Wednesday, October 22, 2008


Image:NationalCashRegister.jpgLast night was incredibly busy at Corinthian Lodge #67 in good old Farmington. As I have reported earlier, it was my turn as Senior Deacon to present the M.C. lecture for the Fellowcraft degree. This was my first opportunity to present this lecture to the Lodge and I think it went really well. However, there was more than my memorization work. Brother Dan did a fantastic job with his Proficiency Exam. I really think that Brother Dan did so well because he and his mentor, Brother Wayne, worked diligently and really "brought the noise". Congratulations Brother Dan and Brother Wayne on a job well done. Also, WBro Joe presented the first lecture without prior notification and did a fantastic job on such short notice.

Ritual is what separates Masonry from every other organization. Ritual gives Freemasonry its charm, mystery and enlightenment. When I joined my Lodge, I really didn't know much about the ritual. I had read some of the information online about Freemasonry in general but really did not fully understand the ritual until after I had to memorize my Entered Apprentice exam. Once I began to memorize Masonic ritual, I couldn't stop. Which led me to take on the extremely challenging task of committing to memory the Senior Deacon's long lecture. After a year of intense study, I was finally ready for primetime. I still have some bugs to work out but I have jumped the hardest bar, the first. Also, I've found out that since I am someone who can recite this monologue, I am going to be in demand. I guess it is time to be a traveler.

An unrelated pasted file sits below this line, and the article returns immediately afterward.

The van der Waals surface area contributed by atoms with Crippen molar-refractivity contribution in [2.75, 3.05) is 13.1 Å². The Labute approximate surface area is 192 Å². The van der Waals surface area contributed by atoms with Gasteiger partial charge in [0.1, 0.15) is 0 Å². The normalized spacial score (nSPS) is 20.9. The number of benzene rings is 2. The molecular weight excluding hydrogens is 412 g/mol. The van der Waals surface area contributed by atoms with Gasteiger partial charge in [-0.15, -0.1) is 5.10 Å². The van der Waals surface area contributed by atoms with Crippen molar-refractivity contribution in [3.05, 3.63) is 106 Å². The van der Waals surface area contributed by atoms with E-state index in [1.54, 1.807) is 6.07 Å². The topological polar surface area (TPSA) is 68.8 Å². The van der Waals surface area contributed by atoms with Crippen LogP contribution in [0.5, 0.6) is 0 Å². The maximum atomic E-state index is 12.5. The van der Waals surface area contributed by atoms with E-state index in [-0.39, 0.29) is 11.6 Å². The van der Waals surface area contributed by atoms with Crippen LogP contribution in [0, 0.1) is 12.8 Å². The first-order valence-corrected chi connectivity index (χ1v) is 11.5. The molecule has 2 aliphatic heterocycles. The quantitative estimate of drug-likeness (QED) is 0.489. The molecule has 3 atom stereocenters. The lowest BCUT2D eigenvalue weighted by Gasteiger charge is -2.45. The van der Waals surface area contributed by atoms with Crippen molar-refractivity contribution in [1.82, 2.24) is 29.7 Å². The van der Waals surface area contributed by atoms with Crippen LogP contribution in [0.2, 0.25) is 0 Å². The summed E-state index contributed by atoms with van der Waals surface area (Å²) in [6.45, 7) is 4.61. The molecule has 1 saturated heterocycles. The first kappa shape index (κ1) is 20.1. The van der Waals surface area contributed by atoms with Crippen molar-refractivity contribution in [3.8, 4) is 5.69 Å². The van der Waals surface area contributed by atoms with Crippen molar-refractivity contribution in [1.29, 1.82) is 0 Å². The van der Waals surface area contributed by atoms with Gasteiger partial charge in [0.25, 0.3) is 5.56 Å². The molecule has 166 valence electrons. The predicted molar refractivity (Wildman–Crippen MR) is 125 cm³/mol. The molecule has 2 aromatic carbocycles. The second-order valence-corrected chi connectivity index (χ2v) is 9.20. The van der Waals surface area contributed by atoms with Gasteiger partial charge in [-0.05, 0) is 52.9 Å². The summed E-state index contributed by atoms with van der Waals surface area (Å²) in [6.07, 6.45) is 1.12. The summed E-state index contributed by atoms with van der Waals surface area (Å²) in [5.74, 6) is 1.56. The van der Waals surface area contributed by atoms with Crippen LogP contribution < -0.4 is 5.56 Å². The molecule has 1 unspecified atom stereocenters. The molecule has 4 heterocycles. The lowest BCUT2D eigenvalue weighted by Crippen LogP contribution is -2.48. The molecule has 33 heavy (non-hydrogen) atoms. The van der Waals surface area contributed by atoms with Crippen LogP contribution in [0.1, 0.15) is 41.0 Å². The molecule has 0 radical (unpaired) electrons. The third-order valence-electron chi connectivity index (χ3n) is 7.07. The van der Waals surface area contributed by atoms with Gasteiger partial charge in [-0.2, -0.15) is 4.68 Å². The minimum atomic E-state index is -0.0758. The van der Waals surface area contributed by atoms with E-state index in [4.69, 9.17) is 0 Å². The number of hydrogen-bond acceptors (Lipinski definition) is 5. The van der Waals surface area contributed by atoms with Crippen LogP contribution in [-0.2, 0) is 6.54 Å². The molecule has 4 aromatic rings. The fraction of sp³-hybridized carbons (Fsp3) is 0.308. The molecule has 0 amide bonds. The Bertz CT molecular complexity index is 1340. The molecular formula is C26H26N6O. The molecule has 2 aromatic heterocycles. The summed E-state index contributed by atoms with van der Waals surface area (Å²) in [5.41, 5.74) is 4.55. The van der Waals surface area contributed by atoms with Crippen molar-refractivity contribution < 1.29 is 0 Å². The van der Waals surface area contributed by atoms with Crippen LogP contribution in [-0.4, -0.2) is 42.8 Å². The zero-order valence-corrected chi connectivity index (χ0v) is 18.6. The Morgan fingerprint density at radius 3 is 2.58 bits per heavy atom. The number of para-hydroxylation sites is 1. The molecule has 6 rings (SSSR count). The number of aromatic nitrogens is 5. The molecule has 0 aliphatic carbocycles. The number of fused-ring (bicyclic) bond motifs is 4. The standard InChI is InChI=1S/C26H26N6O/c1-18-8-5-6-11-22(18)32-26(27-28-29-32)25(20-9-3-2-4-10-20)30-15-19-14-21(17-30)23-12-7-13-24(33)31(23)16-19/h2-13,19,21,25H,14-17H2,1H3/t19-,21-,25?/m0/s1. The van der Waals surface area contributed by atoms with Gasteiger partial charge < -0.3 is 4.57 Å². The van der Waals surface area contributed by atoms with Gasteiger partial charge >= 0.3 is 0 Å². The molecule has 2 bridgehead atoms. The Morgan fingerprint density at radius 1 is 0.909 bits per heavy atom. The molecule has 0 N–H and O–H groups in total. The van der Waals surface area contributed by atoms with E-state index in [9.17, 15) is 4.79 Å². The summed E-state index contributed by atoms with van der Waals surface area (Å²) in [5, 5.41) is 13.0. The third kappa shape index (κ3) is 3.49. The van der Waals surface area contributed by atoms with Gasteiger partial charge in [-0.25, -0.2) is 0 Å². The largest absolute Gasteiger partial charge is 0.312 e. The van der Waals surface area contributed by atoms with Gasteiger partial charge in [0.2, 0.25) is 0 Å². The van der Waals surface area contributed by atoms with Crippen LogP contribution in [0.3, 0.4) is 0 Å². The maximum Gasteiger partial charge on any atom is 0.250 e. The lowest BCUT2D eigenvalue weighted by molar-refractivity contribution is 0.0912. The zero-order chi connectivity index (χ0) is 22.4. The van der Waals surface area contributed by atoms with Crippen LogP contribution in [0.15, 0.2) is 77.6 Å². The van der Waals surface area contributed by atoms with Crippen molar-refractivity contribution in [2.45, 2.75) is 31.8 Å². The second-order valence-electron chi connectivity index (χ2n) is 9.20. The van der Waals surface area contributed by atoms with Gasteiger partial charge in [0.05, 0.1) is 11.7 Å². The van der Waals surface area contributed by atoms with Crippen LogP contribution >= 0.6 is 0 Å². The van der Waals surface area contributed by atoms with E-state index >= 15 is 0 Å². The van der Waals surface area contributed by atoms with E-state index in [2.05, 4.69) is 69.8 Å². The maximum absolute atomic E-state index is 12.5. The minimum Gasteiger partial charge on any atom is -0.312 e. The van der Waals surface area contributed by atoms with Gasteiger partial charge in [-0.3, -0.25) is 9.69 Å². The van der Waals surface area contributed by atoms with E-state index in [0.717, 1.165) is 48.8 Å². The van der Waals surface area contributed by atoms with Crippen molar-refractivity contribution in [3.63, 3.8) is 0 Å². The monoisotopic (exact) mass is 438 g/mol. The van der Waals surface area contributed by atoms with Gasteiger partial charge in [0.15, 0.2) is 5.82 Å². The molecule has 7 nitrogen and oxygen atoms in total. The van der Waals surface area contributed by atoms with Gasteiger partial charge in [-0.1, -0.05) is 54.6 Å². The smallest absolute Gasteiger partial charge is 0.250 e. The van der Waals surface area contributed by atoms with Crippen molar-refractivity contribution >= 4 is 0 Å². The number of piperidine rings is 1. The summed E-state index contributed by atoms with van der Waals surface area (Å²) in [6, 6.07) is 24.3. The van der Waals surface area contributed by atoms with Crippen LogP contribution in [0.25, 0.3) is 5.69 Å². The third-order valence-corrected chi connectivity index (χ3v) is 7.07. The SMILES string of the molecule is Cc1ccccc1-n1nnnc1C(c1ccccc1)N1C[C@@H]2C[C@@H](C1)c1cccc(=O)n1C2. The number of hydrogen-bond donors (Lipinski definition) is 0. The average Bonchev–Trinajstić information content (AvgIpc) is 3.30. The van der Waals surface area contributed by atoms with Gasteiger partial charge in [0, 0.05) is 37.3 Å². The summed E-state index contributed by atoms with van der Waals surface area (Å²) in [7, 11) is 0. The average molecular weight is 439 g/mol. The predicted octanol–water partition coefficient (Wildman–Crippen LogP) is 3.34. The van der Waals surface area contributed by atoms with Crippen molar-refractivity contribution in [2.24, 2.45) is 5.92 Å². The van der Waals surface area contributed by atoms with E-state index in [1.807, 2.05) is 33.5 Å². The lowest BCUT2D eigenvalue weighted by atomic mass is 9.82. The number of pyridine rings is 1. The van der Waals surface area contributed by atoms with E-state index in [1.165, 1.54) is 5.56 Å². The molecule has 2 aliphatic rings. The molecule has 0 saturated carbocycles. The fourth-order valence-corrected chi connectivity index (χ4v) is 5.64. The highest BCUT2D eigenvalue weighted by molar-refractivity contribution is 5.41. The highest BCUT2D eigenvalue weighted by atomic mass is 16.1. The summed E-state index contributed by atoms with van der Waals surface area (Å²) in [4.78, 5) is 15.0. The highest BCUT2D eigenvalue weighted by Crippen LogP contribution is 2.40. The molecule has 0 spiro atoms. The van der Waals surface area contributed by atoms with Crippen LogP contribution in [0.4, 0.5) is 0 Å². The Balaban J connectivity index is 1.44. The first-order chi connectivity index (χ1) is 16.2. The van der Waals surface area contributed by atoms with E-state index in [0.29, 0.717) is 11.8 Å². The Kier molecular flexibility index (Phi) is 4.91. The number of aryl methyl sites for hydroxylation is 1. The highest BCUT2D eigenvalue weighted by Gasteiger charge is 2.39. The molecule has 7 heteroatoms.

I want to thank RWB James McNeely for also being in attendance at our Second Degree and for his kind words about our Lodge. It is really nice to see a Grand Lodge officer in Lodge to see the hard work that the brothers put in each and every meeting. Well, I have set the bar for myself. Hopefully, I can keep up memorizing all the lectures.

Update: RWB McNeely maintains a great blog about his travels in the SE Area of Minnesota (of which Farmington is a member). You can find it at


A.C. said...

Congratulations, Nick! It's looking like I'm going to be installed as Junior Deacon for the coming Masonic year, and most of the qualms I had about taking the position had to do with knowing the Senior Deacon's duties (especially the MC lecture) are right around the corner!

M.M.M. from the North Eastern Corner said...

Way to go Nick! It is a great feeling when you have given a good lecture (especially the mother of all of 'em). I also love to hear of candidates taking their obligations seriously, last night I had my good friend over to go over his FC prof. and he was excellent and I am very proud of him and can't wait to raise him to the sublime degree (of which I will be dropping back a chair to perform the SD role!)

Anonymous said...

I don't know what the J.D. has to do in your jurisdiction, A.C., but my advice is to start working on the S.D. lecture now. It may get frustrating because words may not stick in your head, but you'll be OK if you have the discipline to work on a couple of sentences every day, instead of ingesting it in big chunks. And waiting until the last minute.

Justa Mason

Tom Accuosti said...

Nice job, Bro.

Yes, you can get addicted to ritual, either in the delivery or in the various types that are out there, or even in the study to see what they contain. But that one is a huge hump, and glad to see you're so positive about it.

simon laplace said...

I've often thought the natural progression of officer positions alternates between "easy" chairs and "difficult" ones. You use the easy year to learn the difficult portions for the next year. If you happen to skip a chair- Watch Out! Congratulations!

burntloafer said...

Well, for the record: Nick did a great job!

I was proud to witness his first go at it, and I am proud to call him a friend and brother.

I just finished reading complaints in another, unnamed blog, about the 'bankrupcty' of the caliber of men coming into the craft.

Nick has disproved that theory all by himself. Way to go!

Tom Accuosti said...

Steve -
If you're a newbie to blogs, then it's best that you learn to ignore the nattering nabobs of negativity.